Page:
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Friday, June 05, 2009

THE CONTINUING ADVENTURES OF NEW OLD VINYL

And so the collection grows:

David Bowie - Never Let Me Down


The album that launched the spectacle of crap that was the Glass Spider Tour marks the height of David Bowie's mid-eighties dive into commercial mediocrity, but, alas, it's Bowie, and it's vinyl, and it cost me two bucks.

Dreams - Dreams

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Jazz-Rock or Fusion based band Dreams introduced drummer Billy Cobham to the world. I have yet to give this 'live in the studio' LP a listen, but I'm quite sure it has it's merits.

Jethro Tull - This Was



Tull's debut features 'A Song for Jeffery', and I'm quite sure plenty of standard Tull weirdness.

Johnnie Taylor - Eargasm



Disco pioneer Johnnie Taylor delivers classics such as 'Disco Lady' on this 1976 Columbia release.

The Band - Rock of Ages (Volume 2)



The follow up to the double live Volume 1, Volume 2 features more live classics from The Band including 'The Weight' and 'The Shape I'm In'.

Macy Gray - Sexual Revolution (12" remixes)



Ian Dury and the Blockheads - Laughter



The fifth release by the legendary London based band that created the blue-print for such acts as The Squeeze and Madness, finds Ian and the lads cracking it up in the studio, having a laugh, and delivering another fine record with tongue firmly planted in cheek.

Triumph - Stages



A double live record by Toronto's second favorite power trio.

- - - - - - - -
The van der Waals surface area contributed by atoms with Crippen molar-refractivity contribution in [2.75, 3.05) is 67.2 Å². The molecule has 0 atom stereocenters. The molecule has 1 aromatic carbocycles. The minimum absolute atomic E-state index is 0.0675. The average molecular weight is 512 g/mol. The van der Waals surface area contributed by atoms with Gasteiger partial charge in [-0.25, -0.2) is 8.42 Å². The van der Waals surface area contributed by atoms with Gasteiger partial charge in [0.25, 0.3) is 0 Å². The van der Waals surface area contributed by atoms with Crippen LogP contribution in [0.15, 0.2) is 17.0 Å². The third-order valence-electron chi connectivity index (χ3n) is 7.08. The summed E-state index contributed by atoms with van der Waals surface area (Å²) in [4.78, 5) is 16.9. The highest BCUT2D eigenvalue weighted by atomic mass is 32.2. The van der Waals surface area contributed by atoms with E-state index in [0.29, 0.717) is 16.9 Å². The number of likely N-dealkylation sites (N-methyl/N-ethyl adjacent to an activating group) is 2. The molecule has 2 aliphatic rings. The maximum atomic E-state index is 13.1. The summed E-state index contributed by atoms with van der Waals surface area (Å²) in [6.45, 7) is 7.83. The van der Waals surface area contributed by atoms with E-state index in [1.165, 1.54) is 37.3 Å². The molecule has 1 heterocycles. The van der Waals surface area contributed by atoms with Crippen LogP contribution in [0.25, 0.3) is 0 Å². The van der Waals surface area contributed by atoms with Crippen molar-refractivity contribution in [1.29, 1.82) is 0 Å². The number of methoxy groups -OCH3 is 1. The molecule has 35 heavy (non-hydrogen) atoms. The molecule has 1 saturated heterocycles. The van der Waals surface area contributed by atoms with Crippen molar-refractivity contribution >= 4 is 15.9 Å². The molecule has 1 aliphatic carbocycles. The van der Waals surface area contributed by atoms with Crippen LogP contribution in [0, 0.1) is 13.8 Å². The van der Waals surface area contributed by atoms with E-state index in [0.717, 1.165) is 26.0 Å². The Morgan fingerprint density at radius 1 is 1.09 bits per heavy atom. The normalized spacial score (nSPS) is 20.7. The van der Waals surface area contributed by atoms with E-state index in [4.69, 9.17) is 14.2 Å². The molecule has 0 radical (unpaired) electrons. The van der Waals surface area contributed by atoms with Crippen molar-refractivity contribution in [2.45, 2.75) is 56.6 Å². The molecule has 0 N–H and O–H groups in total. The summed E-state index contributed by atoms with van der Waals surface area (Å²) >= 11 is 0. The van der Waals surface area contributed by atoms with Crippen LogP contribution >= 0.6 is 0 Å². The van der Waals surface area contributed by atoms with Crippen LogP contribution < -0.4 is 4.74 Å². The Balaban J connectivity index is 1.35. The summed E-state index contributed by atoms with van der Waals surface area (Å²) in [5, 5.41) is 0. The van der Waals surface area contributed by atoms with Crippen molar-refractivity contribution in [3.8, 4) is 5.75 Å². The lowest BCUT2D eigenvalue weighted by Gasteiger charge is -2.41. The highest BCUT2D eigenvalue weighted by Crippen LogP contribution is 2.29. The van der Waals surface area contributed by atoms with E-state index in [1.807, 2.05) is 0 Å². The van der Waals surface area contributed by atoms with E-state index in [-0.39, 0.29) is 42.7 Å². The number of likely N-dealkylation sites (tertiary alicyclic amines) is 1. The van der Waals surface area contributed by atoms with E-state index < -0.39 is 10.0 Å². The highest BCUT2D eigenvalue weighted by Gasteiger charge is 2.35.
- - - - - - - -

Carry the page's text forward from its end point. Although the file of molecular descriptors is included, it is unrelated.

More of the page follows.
Yes - Yessongs



A triple live record by English Prog masters proves yet again that whatever anybody else can do, Yes can do it longer.

Santana - Santana



The Bay Area's Guitar God's debut featuring 'Evil Ways' among other notable Latin fused blues jams.

Steve Miller - Fly Like an Eagle



This record plus 'Book of Dreams' equals Steve's Greatest Hits. You know all these songs, we all do.

J. Geils Band - Best Of



The first of two 'Best Of's released at the end of the 70's, this one includes 'House Party', and 'Musta Got Lost'.

Grandmaster and Melle Mel - White Lines (12")

What can you say........"Don't Do It!"

Comments:
Extremely accurate description of Yes and their lengthy body of work.
 
To call Johnnie Taylor a "DISCO PIONEER" is an insult to his body of work.
 
Awww, come on. Don't be so mean to Yes.

Yessongs captures the band right before they went into terminal decline. It was Bruford, who certainly marches to his own drummer, who called it right and got out before things got too bad (just before this tour). That being said, the trio of records with the "classic" line up are some of my favorite records. Close the Edge is just a great record all around.

That being said, I've never been able to generate much desire for the records that followed. Topographic Oceans is an unholy mess that might have made a decent single LP. It just goes downhill from there.
 
At least I didn't call Yes 'Disco Pioneers' and insult their body of work.
 
I think we all know that "Gates of Delirium" was the blueprint for all disco singles.
 
The whole Never Let Me Down album made me angry.

I love "Your Move" from Yes. The rockin' part that comes after with the "all good people" repetition is a bit of a letdown.

"Wake Up and Make Love With Me" is my favorite Ian Dury song and sometimes helps me forget how angry Never Let Me Down made me.

Hi Ted. I miss you.
 
jessica is in a 70s/80s music thing and has discovered J Geils.

that's a good thing
 
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